Growing up in North London, in the Jewish heartlands of Golders Green, I was something of a solitary child.
It wasn’t that I had no friends, but I was perfectly happy in my own company. I would spend hours in the back garden kicking a football around, concocting scenarios of Cup Final glory.
And then one day I looked over the fence and saw another boy, kicking a ball around on his own.
At first I said nothing. But as we kicked our respective balls in our respective gardens, it struck me that it might be more fun to kick a ball around together. So I introduced myself.
He was Israeli, and slightly older than me – maybe nine, I was about seven. Over the next few months, we played together on the weekends. I don’t remember that much about what we talked about, but I remember him quite well – he had a lopsided smile, untidy hair and round glasses. If it had been a few years later, I would probably have compared him to Harry Potter – but Harry Potter hadn’t yet been published.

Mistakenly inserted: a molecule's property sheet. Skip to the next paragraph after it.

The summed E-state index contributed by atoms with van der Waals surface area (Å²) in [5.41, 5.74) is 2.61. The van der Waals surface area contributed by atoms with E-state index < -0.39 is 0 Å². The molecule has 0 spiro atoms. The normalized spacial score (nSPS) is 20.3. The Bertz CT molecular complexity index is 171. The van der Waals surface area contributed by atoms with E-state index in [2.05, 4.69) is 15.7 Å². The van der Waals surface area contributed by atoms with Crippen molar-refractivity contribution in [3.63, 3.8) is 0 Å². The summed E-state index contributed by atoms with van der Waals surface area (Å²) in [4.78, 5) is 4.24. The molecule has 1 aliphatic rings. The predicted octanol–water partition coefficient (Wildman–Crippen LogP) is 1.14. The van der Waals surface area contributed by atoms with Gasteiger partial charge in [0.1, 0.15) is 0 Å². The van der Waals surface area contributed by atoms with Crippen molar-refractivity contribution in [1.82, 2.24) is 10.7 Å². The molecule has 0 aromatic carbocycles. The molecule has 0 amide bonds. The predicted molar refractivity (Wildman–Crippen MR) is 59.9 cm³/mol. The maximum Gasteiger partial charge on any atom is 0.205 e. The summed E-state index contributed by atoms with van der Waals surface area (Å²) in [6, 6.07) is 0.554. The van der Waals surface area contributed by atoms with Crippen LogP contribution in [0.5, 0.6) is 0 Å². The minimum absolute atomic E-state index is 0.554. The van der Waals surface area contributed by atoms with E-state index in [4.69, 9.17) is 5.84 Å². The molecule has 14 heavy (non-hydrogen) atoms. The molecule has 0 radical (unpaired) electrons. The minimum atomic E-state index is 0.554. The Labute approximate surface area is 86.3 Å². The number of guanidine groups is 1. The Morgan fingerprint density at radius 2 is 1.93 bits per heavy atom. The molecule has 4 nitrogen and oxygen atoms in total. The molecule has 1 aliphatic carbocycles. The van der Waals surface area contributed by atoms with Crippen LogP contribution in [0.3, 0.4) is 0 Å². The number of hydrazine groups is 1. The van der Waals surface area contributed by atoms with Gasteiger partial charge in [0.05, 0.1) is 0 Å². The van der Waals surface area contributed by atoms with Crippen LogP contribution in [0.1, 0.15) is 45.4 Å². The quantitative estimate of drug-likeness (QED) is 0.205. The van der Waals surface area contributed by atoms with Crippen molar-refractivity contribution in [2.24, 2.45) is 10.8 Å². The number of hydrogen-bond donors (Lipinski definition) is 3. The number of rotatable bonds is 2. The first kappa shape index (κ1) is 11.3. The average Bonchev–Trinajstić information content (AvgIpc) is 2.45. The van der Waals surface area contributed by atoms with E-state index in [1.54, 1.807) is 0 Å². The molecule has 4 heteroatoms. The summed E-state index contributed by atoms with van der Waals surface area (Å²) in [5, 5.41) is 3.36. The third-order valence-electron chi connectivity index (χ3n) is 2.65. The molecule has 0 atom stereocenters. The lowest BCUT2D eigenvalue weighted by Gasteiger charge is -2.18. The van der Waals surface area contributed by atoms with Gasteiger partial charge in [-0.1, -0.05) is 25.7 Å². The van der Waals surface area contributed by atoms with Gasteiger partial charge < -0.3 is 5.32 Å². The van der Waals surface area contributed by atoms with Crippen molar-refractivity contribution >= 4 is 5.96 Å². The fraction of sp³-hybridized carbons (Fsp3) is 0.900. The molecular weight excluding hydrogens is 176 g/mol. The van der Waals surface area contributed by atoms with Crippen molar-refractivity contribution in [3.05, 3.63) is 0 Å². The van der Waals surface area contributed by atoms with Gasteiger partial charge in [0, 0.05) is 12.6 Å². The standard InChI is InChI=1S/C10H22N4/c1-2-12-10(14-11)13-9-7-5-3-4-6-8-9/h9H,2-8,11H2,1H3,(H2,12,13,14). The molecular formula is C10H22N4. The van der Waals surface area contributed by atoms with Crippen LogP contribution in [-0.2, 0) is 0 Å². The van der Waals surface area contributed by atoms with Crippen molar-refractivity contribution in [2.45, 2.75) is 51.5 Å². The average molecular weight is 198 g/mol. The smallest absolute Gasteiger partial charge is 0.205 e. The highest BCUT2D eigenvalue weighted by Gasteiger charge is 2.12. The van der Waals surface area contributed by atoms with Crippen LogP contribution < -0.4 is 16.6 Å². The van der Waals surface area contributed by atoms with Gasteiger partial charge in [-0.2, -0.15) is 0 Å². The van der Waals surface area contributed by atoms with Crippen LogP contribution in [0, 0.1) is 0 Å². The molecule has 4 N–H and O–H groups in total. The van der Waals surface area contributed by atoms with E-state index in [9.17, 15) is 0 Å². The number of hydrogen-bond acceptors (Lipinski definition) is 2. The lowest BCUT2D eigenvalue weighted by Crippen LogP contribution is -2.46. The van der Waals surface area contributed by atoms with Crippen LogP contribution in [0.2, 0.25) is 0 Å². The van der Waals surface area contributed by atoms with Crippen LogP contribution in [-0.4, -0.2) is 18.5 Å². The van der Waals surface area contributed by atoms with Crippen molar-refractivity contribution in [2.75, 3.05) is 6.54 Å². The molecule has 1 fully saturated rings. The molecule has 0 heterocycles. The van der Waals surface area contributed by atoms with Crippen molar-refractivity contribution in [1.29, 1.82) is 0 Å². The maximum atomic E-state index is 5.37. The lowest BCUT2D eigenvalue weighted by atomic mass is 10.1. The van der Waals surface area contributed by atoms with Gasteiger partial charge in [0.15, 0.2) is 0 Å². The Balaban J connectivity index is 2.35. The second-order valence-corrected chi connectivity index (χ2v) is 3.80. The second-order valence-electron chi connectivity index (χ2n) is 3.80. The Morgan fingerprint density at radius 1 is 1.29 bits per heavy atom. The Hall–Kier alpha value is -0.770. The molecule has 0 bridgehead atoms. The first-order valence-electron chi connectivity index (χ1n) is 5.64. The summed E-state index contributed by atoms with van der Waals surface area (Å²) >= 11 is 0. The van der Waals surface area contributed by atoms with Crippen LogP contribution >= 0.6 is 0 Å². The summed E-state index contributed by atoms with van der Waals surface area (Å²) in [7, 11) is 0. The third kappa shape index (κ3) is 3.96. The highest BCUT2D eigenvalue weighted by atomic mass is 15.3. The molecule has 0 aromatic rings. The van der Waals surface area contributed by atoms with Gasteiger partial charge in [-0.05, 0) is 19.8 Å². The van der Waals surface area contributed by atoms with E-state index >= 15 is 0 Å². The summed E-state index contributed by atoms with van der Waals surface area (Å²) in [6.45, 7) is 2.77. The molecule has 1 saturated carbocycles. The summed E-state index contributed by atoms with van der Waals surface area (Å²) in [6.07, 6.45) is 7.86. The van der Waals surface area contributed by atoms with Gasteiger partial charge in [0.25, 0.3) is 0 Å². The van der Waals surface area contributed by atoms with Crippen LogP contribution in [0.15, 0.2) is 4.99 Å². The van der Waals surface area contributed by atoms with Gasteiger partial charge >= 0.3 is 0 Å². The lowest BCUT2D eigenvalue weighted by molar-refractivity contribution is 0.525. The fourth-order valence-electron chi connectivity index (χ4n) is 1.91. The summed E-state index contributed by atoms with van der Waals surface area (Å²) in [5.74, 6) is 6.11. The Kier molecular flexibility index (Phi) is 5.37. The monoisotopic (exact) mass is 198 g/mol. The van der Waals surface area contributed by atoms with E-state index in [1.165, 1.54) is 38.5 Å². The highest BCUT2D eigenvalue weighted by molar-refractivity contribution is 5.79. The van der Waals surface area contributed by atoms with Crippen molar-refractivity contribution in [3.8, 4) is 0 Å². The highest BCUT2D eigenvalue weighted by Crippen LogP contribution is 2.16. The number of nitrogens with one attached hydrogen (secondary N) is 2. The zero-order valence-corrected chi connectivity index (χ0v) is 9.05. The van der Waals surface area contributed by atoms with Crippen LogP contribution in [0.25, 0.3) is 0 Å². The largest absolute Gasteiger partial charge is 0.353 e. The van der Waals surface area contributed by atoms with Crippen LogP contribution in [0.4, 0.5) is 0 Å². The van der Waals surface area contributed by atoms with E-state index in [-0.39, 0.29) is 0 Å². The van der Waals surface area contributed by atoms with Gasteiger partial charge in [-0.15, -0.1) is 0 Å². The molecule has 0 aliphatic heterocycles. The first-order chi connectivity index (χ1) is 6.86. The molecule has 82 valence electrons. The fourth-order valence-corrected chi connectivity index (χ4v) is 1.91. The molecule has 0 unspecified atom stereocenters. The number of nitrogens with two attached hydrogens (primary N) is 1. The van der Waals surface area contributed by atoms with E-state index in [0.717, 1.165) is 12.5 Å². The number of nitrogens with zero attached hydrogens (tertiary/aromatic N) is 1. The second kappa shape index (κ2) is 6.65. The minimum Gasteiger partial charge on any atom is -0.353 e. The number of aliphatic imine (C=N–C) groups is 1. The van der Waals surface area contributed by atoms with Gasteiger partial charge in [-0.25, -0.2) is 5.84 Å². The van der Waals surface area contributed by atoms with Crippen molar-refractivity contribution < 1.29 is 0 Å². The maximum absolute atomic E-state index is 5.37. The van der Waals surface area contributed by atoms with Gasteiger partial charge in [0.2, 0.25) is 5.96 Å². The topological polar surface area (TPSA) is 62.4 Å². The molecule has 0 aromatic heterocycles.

He had an older brother, who was about thirteen or so. He used to practice skateboard tricks in the driveway. He wasn’t particularly good, but I guess that’s why you practice – to get better. I remember their father, vaguely, a tall man with an Israeli accent who loomed high above me.
They only lived next to us for a few months. Then they left, and I got on with my life, and they got on with theirs.
Until 2002. March 31, 2002.
My friend, now 15, was sitting with his brother , now 18, and their father, in the Matza restaurant in Haifa. It was the height of the Second Intifada, and there had been a suicide bombing in the city just a few days before, but people weren’t overly worried. The Matza restaurant was owned by an Israeli-Arab family, and therefore it was believed it was an unlikely target for a terror attack.
It was lunchtime, and the restaurant was busy. A man walked in. His name was Shadi Tubasi, and he was a member of Hamas. He was wearing an explosive device, which he detonated.
He killed he killed my friend, his brother, their father and 13 others, and injured 40 more.
I remember being told about it. It was the first time someone from my small world had died – not just died, but killed, murdered, despatched violently from this world. For me, he wasn’t 15. He was the nine year old, with the round glasses, messy hair and lopsided grin. Whatever age he was, he didn’t deserve to die.